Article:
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The Contours of American History by William…
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The Contours of American History (edition 2011)

by William Appleman Williams (Author), Greg Grandin (Introduction)

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1101182,090 (3.38)1
William Appleman Williams was one of America's greatest critics of US imperialism. The Contours of American History, first published in 1961, reached back to seventeenth-century British history to argue that the relationship between liberalism and empire was in effect a grand compromise, with expansion abroad containing class and race tensions at home. Coming as it did before the political explosions of the 1960s, Williams's message was a deeply heretical one, and yet the Modern Library ultimately chose Contours as one of the best 100 nonfiction books of the 20th Century.… (more)
Member:atklyberg
Title:The Contours of American History
Authors:William Appleman Williams (Author)
Other authors:Greg Grandin (Introduction)
Info:Verso (2011), Edition: Second Edition, 513 pages
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The Contours of American History by William Appleman Williams

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If you want history from an anti-individualist slant this is the book for you. While criticizing Locke and Smith for their "laissez-faire" outlook he praises the limits they place on the economy. He is basically a mercantilist at heart and this comes through most clearly when he praises Keynes and the "Progressive Movement" for their adherence to the mercantilist tradition.(p446) He concludes his history (ending as the sixties began) with praise for the "socialist reassertion of the . . . ancient ideal of a Christian Commonwealth (as) a viable utopia".(p487) With that and a dollop of praise for Eugene V. Debs he, mercifully, closes the book on his progressive take on American history. ( )
  jwhenderson | May 20, 2010 |
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Author nameRoleType of authorWork?Status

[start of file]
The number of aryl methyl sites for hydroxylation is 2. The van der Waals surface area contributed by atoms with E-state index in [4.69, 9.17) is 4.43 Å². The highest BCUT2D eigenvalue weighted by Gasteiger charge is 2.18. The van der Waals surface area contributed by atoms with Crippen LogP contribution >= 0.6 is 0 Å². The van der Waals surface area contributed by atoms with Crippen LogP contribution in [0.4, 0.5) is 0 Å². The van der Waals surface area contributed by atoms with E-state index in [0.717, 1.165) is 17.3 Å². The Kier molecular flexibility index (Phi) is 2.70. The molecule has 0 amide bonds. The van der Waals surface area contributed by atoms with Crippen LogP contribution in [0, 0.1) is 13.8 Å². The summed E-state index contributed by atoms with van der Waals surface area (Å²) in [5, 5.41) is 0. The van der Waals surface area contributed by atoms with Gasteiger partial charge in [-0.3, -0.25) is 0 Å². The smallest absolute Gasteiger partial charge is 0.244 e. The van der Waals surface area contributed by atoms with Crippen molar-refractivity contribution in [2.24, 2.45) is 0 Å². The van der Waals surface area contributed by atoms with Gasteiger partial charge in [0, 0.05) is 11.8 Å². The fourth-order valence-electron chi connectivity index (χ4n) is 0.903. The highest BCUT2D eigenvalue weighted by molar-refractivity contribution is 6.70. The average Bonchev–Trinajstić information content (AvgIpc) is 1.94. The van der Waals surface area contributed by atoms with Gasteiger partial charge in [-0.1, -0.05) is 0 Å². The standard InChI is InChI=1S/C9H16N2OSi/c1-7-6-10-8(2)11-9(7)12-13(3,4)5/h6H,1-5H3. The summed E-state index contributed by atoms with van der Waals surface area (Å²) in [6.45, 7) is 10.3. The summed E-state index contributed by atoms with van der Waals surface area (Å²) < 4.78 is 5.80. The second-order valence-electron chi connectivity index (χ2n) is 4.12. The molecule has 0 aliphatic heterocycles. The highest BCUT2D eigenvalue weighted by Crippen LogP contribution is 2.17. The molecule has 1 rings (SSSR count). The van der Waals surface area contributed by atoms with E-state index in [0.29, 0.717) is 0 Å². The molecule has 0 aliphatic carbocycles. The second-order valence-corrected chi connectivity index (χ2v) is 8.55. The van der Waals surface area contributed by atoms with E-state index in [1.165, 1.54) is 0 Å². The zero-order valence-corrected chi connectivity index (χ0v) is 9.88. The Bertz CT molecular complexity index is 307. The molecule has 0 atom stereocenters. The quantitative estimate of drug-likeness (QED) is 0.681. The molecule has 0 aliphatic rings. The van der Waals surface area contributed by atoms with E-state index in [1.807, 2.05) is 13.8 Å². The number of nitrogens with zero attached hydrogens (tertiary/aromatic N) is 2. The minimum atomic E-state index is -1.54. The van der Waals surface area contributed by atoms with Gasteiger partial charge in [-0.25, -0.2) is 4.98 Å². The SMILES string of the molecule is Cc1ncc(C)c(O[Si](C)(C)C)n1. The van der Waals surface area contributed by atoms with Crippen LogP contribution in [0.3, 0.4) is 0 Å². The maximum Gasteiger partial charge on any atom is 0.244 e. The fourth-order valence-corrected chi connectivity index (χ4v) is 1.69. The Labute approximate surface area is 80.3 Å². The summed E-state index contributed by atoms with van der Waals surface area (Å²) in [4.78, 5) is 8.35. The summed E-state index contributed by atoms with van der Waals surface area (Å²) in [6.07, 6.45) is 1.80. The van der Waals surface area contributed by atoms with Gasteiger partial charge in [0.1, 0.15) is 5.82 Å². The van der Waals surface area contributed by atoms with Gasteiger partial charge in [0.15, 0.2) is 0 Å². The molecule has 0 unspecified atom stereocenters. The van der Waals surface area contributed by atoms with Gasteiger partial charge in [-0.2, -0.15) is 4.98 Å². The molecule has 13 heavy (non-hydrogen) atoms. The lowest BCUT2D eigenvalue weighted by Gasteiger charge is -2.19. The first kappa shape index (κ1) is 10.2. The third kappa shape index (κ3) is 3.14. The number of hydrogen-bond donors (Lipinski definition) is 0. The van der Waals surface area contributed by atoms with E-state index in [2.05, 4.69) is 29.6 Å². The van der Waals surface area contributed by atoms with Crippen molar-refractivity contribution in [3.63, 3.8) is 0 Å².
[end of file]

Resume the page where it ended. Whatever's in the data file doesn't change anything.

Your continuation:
William Appleman Williamsprimary authorall editionscalculated
Grandin, GregIntroductionsecondary authorsome editionsconfirmed
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Epigraph
One may easily see history as only a succession of chances or conjunctures -- but, if so, there is nothing to study, there are no correlations to be made between events, and in fact there is only a rope of sand, a series of non sequiturs which one can do nothing but narrate...

But it is the optical illusion or the occupational disease of the research student to imagine that only the details matter, and that the details are all of equal value -- that the statesman has no cohesive purpose but is merely a bundle of contradictions -- and that everything is under the rule of chance, under the play of absurdly little chances -- history reducing itself at the finish to an irony of circumstance.


Herbert Butterfiled, 1959
I have always thought that the basic division among human beings is between those preoccupied with the question "How" and those preoccupied with the question "Why." This is a great "How" age. But "Why" questions remain unanswered, and will doubtless in due course again claim attention.

Malcolm Muggeridge, 1958
Dedication
In memory of my father, and for my mother;

parents who gave me by example the wisdom and

the life inherent in both meanings

of Napoleon's neglected axiom:

You commit yourself, and then -- you see.
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Anthony Ashley Cooper, more usually known as Lord Ashley or the first Earl of Shaftesbury, was a man of the world in an age when the world had become immense.
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William Appleman Williams was one of America's greatest critics of US imperialism. The Contours of American History, first published in 1961, reached back to seventeenth-century British history to argue that the relationship between liberalism and empire was in effect a grand compromise, with expansion abroad containing class and race tensions at home. Coming as it did before the political explosions of the 1960s, Williams's message was a deeply heretical one, and yet the Modern Library ultimately chose Contours as one of the best 100 nonfiction books of the 20th Century.

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